One of literature’s most appealing qualities is its ability to transport the reader to other dimensions of reality. Some stories draw you in gradually, with others all it takes is one killer opening sentence and you’re there. Not surprisingly, literary folks have long amused themselves arguing over fiction’s best first lines. Now digital artist Nicholas Rougeux has gone one better and mapped a bunch of them as astronomical charts.
To help you wrap your head around this unusual concept, here’s his ‘Literary Constellation’ for H. G. Wells’ classic, The Time Machine.
Beautiful, right? It also happens to be a genuine data graphic of the opening lines from every chapter in the novel. Other classics given similar treatment include Frankenstein, Dracula, Through the Looking Glass and Robinson Crusoe.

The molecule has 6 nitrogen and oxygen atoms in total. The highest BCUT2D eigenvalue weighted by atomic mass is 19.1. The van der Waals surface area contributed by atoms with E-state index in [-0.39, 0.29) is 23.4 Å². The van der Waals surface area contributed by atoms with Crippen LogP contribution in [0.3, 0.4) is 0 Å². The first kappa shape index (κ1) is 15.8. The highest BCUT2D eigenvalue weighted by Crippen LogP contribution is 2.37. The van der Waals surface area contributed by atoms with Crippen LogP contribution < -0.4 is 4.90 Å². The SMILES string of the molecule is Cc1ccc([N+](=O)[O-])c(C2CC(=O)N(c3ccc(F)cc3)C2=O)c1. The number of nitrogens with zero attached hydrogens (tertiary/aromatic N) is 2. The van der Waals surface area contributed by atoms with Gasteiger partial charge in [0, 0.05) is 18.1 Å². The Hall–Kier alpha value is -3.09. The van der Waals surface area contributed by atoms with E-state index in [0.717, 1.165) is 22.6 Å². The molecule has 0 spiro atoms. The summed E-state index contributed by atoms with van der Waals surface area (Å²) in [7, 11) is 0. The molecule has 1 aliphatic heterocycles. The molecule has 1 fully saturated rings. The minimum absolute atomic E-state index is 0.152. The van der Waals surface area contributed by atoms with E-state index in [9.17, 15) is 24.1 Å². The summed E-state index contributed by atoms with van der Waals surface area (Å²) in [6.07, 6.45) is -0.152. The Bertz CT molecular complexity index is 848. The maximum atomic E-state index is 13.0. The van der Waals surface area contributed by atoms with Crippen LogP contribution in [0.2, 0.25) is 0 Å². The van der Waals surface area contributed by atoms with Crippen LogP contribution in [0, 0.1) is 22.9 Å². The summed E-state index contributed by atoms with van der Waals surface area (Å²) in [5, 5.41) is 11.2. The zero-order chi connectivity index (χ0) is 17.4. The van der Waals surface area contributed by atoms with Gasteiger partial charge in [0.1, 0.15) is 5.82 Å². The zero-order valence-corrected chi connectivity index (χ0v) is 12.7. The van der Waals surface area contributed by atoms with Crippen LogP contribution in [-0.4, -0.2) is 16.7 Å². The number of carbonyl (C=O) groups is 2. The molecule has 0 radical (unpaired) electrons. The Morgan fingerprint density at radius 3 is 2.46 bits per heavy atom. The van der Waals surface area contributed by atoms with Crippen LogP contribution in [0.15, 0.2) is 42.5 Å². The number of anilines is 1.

Unlike the great novels they depict, these diagrams came about purely by chance. “I didn’t intend to create constellations,” Rougeux explains. “I just wanted an interesting visual way of looking at text.” After realising his visualisations resembled constellation maps, he “decided to explore that idea by creating one, based on not just the opening lines of entire books but the opening lines of each chapter in books”.
His approach is admirably methodical. Each sentence is broken down into its component words, which are classified according to type – verb, adjective, pronoun, preposition and so on. The words are then mapped with lines radiating in different directions depending on what type they are. The lines’ lengths reflect the length of the word, as does the size of the circle representing the word itself. The first word of each sentence, meanwhile, is portrayed as a starburst.
Finally, each sentence’s constellation is mapped into a galaxy of sorts, with nice-looking results. Sure, they’re a far cry from actually reading the books, but they certainly capture fiction’s power to transport us to other dimensions.
Starstruck? Read more about Rougeux’s data-driven journey here.